Originally created 12/28/96

Wild-card teams perform predictably

The NFL has been handing out wild-card playoff berths since 1970, but rarely has there been anything wild about them.

Predictable is a better term. Give teams that couldn't win a division title a wild-card playoff berth, and inevitably you give them another loss.

The NFL handed out 100 wild-card playoff berths from 1970-95, and 99 of those teams ended their seasons in defeat. Only the 1980 Oakland Raiders went truly wild, winning four consecutive playoff games to capture an NFL championship.

In fact, only four wild-card teams have reached the Super Bowl in the game's 30-year history. The other three - the 1975 Cowboys, 1985 New England Patriots and 1992 Buffalo Bills - all lost in the championship game.

Six wild-cards and two division champions enter the 1996 playoff fray this weekend. The NFC East champion Cowboys play host to the Minnesota Vikings today, and the AFC Central champion Pittsburgh Steelers entertain the Indianapolis Colts on Sunday.

In the other first-round matchups, the expansion Jacksonville Jaguars visit the Buffalo Bills today, and the Philadelphia Eagles travel to the San Francisco 49ers on Sunday.

Waiting in the wings are the four bye teams - New England and Denver in the AFC and Carolina and Green Bay in the NFC. They will be the hosts for next weekend's second-round games.




The Cowboys didn't take defense of their Super Bowl championship seriously this season, finishing with the league's sixth-best record at 10-6. But there's still a belief around the NFL that the Cowboys can and will dial it up in the playoffs. That remains to be seen. But what can be seen is a parade of champions - Troy Aikman, Larry Allen, Michael Irvin, Darryl Johnston, Deion Sanders, Emmitt Smith, Tony Tolbert, Darren Woodson ... These guys know how to win big games. The Cowboys may be the underdog before they hit the field in games this post-season, but their aura will make them favorites once those games starts.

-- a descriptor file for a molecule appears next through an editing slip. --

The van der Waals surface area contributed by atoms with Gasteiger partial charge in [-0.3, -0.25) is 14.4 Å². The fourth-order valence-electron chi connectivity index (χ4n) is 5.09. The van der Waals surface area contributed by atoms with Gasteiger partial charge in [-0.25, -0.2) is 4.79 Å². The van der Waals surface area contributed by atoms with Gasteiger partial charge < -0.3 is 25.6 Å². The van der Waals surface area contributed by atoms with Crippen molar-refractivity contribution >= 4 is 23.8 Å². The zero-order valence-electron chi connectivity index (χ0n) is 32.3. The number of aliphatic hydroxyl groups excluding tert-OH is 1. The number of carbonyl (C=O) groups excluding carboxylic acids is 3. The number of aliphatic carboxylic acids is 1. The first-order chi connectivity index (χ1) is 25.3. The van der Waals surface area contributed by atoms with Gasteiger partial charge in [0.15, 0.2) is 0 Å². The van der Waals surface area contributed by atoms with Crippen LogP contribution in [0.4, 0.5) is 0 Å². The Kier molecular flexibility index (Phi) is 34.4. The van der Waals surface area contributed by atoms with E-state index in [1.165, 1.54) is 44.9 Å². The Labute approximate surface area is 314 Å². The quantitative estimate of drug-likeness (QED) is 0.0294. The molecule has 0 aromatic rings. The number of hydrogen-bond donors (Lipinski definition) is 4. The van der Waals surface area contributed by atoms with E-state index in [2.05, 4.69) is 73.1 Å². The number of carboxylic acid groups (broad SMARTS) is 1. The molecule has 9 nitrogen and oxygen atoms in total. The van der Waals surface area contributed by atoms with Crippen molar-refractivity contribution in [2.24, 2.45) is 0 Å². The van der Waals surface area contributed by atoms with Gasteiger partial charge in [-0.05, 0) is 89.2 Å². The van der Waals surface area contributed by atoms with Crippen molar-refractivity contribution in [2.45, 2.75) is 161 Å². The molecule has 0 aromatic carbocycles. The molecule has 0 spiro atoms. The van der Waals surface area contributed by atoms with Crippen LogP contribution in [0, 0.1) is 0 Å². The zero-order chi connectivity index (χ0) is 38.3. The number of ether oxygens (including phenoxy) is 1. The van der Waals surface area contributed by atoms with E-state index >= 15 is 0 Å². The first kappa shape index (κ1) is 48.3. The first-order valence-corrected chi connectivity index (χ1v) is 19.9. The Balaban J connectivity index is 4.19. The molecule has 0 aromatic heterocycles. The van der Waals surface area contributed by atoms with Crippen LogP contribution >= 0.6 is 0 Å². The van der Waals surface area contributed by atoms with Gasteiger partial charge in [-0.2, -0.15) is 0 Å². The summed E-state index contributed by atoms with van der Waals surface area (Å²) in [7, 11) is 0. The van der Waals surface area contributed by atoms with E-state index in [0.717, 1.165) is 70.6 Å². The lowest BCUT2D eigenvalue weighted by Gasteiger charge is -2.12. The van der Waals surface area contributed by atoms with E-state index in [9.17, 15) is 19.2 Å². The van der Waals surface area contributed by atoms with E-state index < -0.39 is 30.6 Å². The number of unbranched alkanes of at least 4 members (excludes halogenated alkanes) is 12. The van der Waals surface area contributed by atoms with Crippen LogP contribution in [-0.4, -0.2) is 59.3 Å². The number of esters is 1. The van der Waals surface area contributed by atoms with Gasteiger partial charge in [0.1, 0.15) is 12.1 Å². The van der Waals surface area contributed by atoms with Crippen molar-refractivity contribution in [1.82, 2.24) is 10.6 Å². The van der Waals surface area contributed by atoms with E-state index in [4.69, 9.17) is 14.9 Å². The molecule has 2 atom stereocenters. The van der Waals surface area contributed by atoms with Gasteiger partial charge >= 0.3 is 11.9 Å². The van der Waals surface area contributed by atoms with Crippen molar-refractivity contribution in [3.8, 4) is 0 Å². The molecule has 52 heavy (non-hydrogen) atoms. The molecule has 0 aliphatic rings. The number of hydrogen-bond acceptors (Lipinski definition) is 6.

Offense out of sync.

The Cowboys have five Pro Bowlers on offense, four past Pro Bowlers - and no clue how to move the football or score points. What a collapse, from 435 points a year ago to 286 this season, from fifth in the NFL in yards a year ago to 24th this season. Does Jay Novacek make that much of a difference? Smith averaged only 3.7 yards per carry, and Aikman stayed healthy all season yet threw only 12 touchdown passes. In two of their last three home games the Cowboys failed to score a touchdown ... and won. Who would ever have thought the offense could hold the Cowboys back?




Steve Young is on a roll.

Young was bothered by a variety of injuries in the first three months of the season, missing four starts. Through the first 12 games, Young had thrown only five touchdown passes and four interceptions. But he came thundering down the stretch to win his fifth NFL passing championship in six years. In those four games, he completed 70.2 percent of his passes for 996 yards with nine touchdowns and two interceptions. The 49ers always have been a quarterback-generated offense, and this quarterback is generating.


No running game.

The 49ers are ancient on the offensive line. Their smaller, finesse blockers struggle to protect Young and can't open holes any more for the backs. So everything Young throws is short, and the 49t run the ball against a quality opponent. They managed only 56 yards rushing against Pittsburgh and 75 yards against Carolina in December games.